The Daughters of the American Revolution attempt to right a racist wrong
“We don’t ask about race on our membership applications, so no one knows how many people of color have joined our society,” VanBuren said. “I can only tell you, anecdotally, that when I first came to our Continental Congress in 1990, there were only a handful, at best, of women of color, and today , there are dozens of women of color in our building.”
For VanBuren, the increasingly diverse membership, along with initiatives to identify and honor more black patriots, are helping to fulfill the terms of an agreement struck 40 years ago to right a blatant racial wrong.
Not the well-known wrong done to Marian Anderson, the famous black opera singer who was banned from performing at DAR’s Constitution Hall in DC It was in 1939. Not the wrong done to Hazel Scott, the famous pianist black, which was banned from the hall in 1945.
The wrong that really roused the DAR from its pre-war slumber occurred in 1983, when a little-known DC resident, a retired black school secretary named Lena S. Ferguson, denied membership in the DAR because of his race. In a city then ruled by two civil rights activists – David Clarke as DC Council chairman and Marion Barry as mayor – the ensuing outrage was fierce. Under threat of having his tax-exempt status revoked, the DAR reversed its decision and, in 1984, granted Ferguson full member status.
DAR admits Lena S. Ferguson to the organization
As a newly minted member, Ferguson chose not to file a racial discrimination complaint. Instead, she preferred a more diplomatic route — an agreement that DAR would identify and honor more black patriots, tell more inclusive Revolutionary War stories, and make the organization more welcoming to women of color. .
“I think you’ll be impressed with the work we’ve done in large part because of the Lena Ferguson deal,” VanBuren said. “We fully recognize the fact that she has led us down a path that has made us a more inclusive society.”
Enter Maurice Barboza, Ferguson’s nephew. A lawyer living in Alexandria, Barboza had encouraged his aunt to join the DAR after tracing family ancestry back to the War of Independence. Forty years later, he is still disgusted with how the DAR humiliated his aunt and continues to push them to honor the deal.
“This idea that the DAR is changing is just lip service,” Barboza said. “They don’t follow the run of DAR members, so how do they know if progress is really being made? They never really bought into the deal. There was stalling and resistance from the start.
He wants the DAR to put more effort into finding all black patriots and tracing their descendants as well.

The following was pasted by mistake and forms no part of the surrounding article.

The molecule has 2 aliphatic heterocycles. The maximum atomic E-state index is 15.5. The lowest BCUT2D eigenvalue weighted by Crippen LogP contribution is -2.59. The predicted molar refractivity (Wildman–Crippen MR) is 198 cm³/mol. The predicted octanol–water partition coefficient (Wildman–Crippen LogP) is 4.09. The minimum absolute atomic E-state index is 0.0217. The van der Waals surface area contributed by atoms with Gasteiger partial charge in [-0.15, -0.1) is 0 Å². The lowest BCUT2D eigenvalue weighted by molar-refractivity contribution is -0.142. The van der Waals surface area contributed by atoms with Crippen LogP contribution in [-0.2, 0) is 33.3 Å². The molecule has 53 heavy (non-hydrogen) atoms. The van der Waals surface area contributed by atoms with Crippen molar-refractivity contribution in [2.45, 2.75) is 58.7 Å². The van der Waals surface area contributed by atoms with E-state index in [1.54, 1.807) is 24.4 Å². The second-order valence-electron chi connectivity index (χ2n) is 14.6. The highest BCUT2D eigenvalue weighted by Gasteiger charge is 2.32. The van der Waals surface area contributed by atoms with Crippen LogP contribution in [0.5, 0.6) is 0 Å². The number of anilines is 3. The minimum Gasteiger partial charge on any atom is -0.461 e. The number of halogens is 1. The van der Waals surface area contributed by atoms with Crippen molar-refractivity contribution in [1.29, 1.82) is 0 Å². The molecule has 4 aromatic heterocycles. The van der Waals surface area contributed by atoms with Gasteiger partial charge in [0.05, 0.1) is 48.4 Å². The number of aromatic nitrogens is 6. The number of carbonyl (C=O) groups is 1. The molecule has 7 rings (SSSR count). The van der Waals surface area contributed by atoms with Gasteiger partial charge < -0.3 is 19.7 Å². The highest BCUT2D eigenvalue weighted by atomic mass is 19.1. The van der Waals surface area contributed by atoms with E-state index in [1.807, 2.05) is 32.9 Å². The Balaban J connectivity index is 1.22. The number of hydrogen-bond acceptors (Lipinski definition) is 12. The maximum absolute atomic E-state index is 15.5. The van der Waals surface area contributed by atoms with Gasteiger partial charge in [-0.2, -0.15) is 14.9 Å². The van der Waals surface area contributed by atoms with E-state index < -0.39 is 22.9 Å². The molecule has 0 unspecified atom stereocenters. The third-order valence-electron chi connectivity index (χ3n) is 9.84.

VanBuren says the DAR has already identified more than 6,000 Patriots of Color and the search is ongoing. The organization has established an African American Lineage Research Task Force and employs a professional researcher. There are also several databases on the DAR website that prospective members can use to trace family heritage.
“We do it because it’s the right thing to do,” VanBuren said. “And because we want their descendants to join the DAR.”
The new faces around the DAR are not a figment of his imagination. There is progress to be made.
In 2018, Reisha Raney, a distant relative of Thomas Jefferson’s aunt, became the first black officer in the DAR’s Maryland branch and one of only four black people to be appointed as a state officer.
A complicated family history places a black woman from Maryland in the ranks of the DAR
A graduate of Spelman College and a researcher at Harvard, Raney studies the racial history of DAR with a focus on researching stories of black women.
“I think it’s important to me to bring these stories together to educate the public and society at large about the difference between the Daughters of the American Revolution today and what they were known for in the past,” said Raney at USA Today. “It seems like they can’t shake that reputation no matter how many changes they make and how many changes they make.”
Karen Bachelor, who became the first black female member of the DAR in 1977, said of Raney’s rise to the leadership of the DAR: “It’s a good thing and shows the progress of this organization over the years. .”
In 2019, Wilhelmena Rhodes Kelly became DAR’s chief operating officer in New York and the first African-American woman to serve on its national board of directors.
Even Ferguson recognized the change.
Becoming president and founder of the DC DAR Scholarship Committee, with two scholarships awarded in her name, Ferguson told the Washington Post in 1996: “I think they [the DAR] are more sincere now. I think they are trying to give the organization a new face. They do a lot of good work.
Ferguson died in 2004, the same year Wilhelmena Kelly joined the New York DAR.
Barboza certainly deserves credit for her tenacity, for all the years spent trying to bring an elite white women-only organization, founded in 1890, into the 21st century.
Largely thanks to him and Ferguson, DAR membership now includes black women who can carry on his legacy.
In addition, there is another important task which necessitates the end of this 40-year war. In 1986, Ferguson and Barboza won congressional permission to honor African Americans who fought in the Revolutionary War with a monument on the National Mall. They raised enough money to fund a design, but not enough to build the memorial.
What better ally to have in this endeavor than the 198,000 members of the DAR?
In 2026, just four years from now, the nation will celebrate its 250th anniversary. A memorial to these forgotten black patriots would definitely be a good idea.